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Name this tug headed for sea as the sunset bathes it in ruby light?
I guess this could turn into a precious materials post. Hobo, this gold tug at the Costello shipyard in Greenport, appears to have been built 61 years ago by Caddell’s Drydock & Repair. At this dock, it waits under the protection of this exotic creature of the winds if not waters.
This 55-year old . . . despite the distant port name carried on its escutcheon, is where? Check the skyline.
See the Chrysler Building off her port side? Charlsea is currently in Weehawken.
The ever-wandering Maraki caught up with Kathy M recently in Eleuthera.
And now . . . back to the ruby-red tug of the lead photo . . . . known as it leaves this port . . .
as Roger Williams, a name soon
to change. Here she passes Castle Hill Light . . . as I said, bound for sea . . .
Credits here go to Rod Smith for photos of Roger Williams, Maraki for Kathy M, and all others . . . Will Van Dorp, who is expecting to make a comment about the laurels above the Graves of Arthur Kill cover . . . upper left side of this page . . . soon.
Thanks again, Rod and Maraki.
Of course, here’s another approach to lifting smaller boats onto a transport deck. All fotos here are compliments of Rod Smith, about 10 days ago. Rod operates Narragansett Bay Shipping, where I know him best for his tireless documentation of vessel construction at Senesco Marine. (Doubleclick enlarges.)
And here’s the cargo. A recent Workboat article discusses the deal: four new Army ferries bound for the Marshall Islands, specifically for the Reagan Test site. The builder is Blount Boats, which I did posts about here and here.
All of which answers a question: given my recent obsession with the Panama Canal, I was wondering if Ocean Freedom carrying possibly the latest government boats might cross paths there with a US government boats on its last voyage. The vessel is USS Glacier, and it is in tow by Rhea and the company that recently towed the Artship (also with South Pacific connections) to the scrappers. . . but according to marinetraffic, as Ocean Freedom heads into the Pacific, Rhea and Glacier are following Baja California.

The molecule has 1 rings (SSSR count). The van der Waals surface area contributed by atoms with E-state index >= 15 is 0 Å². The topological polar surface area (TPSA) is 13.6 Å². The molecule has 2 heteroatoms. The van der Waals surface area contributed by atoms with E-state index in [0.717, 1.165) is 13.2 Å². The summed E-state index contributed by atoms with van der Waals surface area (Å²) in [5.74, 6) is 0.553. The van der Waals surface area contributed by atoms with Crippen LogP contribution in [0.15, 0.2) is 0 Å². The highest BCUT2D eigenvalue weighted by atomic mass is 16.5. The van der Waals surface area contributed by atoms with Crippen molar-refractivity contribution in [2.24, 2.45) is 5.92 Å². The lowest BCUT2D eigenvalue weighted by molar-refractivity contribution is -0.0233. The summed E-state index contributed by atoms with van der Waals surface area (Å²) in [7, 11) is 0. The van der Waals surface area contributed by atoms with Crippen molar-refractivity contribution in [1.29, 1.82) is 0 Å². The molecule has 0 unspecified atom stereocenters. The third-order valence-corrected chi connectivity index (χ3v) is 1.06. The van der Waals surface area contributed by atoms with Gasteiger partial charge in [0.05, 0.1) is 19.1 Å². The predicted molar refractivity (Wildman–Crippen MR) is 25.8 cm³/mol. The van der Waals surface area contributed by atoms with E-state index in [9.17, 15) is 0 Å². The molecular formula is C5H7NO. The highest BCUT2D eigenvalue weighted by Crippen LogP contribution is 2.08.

Many thanks to Rod Smith for the fotos and to David Hindin for the info on Rhea and USS Glacier.
Here’s a foto of a foto taken at Fort Wetherill. I couldn’t make out the name of the vessel, but can you identify the objects on the dock in the foreground? Answer follows.
met Thalassa Desgagnes when she arrived. Thalassa is an apt name for a vessel.
Here’s a close-up of Northeast Pilot IV, a product of Narragansett Bay’s own Gladding-Hearn.Here’s Northeast Pilot V, which I presume is
a newer boat.Also based in Newport is Tiger Shark,
Hidden away here is the stern launch small boat.
Back to that first pic . . . those are mines.
Does anyone know the name of that mine-laying vessel?
All fotos by Will Van Dorp.
Last time I posted a foto of WLV-612, the year 2009 had just begun and she was docked in North Cove in Lower Manhattan. Now she’s on the Newport waterfront; I’ve no idea the identity of the huge sloop at Nantucket‘s stern.
Narragansett Bay is a ria (never heard that word before today) Pell Bridge (below) between Newport and Conanicut Island, and Jamestown-Verrazano Bridge (who knew?) between the Island and North Kingston
Lobsterboat Shamrock here passes Rose Island, between Newport and Jamestown. Rose Island Light is a B & B.
Entering the Bay from the north around Castle Hill Light and accompanied by the pilotboat, it’s
Leaving the Bay and passing the same park, it’s 34-year-old general cargo vessel Danalith, here outbound for
the Republic of Cape Verde?
All fotos by Will Van Dorp.